The distinction between investigation on the one hand, and decision-making by the College of Competition on the other hand, is also maintained in cases of merger control, in both the first and second phases.
Like the president of the French Competition Authority, the president of the BCA has significant powers in representing the BCA in international and European institutions and in matters of advocacy in the large sense, not only with regards to the business community but also in relation to the government. He will also represent (assisted by the general counsel) the BCA in the appeals against the decisions of the College of Competition, heard by the court of appeal in Brussels. In that way, the issue raised by the VEBIC judgment of the Court of Justice is solved.
Priorities of competition policy will be determined by the board on a yearly basis. The competition prosecutor general will decide which concrete cases will be handled. In view of the investigations which are being conducted at present, it is safe to predict that the first cases to be decided by the BCA will concern retail products sold by supermarkets and the production of electricity on the wholesale market. Whether the new BCA will be successful depends to a large extent on the talented people it will be able to attract.
The present government and parliament want the new BCA to also play an atypical role for a competition authority (Book V of the Belgian Code of Economic Law). When the Observatory on Prices (a government body within the Federal Ministry for the Economy)is of the opinion that a problem concerning prices or margins, an unusual price evolution or a structural market problem exists, it files a report with the College of Competition of the BCA, either at its own initiative or at the request of the minister. Subject to the condition that it is urgent to prevent a situation that can cause serious, immediate and near-irreversible harm to the undertakings or consumers whose interests are being violated, or to prevent a situation which can be detrimental to the general economic interest, the College of Competition can then impose measures in order to put an end to the situation.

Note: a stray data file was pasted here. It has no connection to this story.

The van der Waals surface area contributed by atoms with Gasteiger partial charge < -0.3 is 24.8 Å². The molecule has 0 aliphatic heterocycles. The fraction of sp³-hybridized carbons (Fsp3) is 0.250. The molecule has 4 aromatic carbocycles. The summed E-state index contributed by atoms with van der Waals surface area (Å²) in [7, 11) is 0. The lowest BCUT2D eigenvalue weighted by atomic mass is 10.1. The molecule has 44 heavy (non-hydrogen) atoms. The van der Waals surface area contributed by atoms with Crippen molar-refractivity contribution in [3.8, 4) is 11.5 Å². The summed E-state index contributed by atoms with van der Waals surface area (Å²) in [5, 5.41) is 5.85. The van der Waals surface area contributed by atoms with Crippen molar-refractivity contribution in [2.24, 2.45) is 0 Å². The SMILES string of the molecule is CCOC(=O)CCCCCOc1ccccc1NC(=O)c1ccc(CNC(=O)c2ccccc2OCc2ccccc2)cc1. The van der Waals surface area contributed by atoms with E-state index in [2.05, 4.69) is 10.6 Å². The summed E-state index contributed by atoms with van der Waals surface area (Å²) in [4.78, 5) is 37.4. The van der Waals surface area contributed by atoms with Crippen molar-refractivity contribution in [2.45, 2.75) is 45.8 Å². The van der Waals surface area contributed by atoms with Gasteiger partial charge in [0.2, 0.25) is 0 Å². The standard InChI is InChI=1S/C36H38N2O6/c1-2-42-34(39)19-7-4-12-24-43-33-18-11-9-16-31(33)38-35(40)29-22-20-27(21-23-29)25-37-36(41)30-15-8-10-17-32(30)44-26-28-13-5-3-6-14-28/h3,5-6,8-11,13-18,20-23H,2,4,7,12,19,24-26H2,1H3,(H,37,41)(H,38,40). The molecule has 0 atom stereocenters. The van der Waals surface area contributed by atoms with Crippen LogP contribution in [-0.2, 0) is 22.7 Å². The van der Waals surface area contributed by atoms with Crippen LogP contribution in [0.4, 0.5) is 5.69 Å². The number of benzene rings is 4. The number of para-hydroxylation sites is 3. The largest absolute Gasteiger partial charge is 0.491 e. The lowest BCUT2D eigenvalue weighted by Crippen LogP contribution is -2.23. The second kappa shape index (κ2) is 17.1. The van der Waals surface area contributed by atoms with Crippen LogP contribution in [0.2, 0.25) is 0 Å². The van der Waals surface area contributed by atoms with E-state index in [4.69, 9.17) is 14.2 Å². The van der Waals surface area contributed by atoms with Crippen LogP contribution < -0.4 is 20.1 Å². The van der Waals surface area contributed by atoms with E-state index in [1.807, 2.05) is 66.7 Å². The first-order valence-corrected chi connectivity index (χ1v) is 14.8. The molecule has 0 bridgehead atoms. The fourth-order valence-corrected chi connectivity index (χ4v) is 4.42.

These measures are temporary, with a maximum duration of six months. Although the law doesn’t explicitly mention it, there is an understanding that the measure which the government primarily had in mind when submitting the bill to parliament is an upper limit on the price. The measures can be appealed before the court of appeal in Brussels. The measures are interim measures or provisional measures in the sense that, when they are being ordered, the minister for the economy has to propose to the federal government that structural changes of the functioning of the market in the sector concerned be implemented.
To be perfectly clear, it should be stressed that the measures ordered by the College of Competition of the BCA under Book V of the Code of Economic Law are to be ordered regardless of whether proof or the probability of a cartel or an abuse of dominant position, in the sense of Art. 101 and 102 TFEU and their counterparts in Belgian law, can be established.
Next Chapter: Belgium: Overview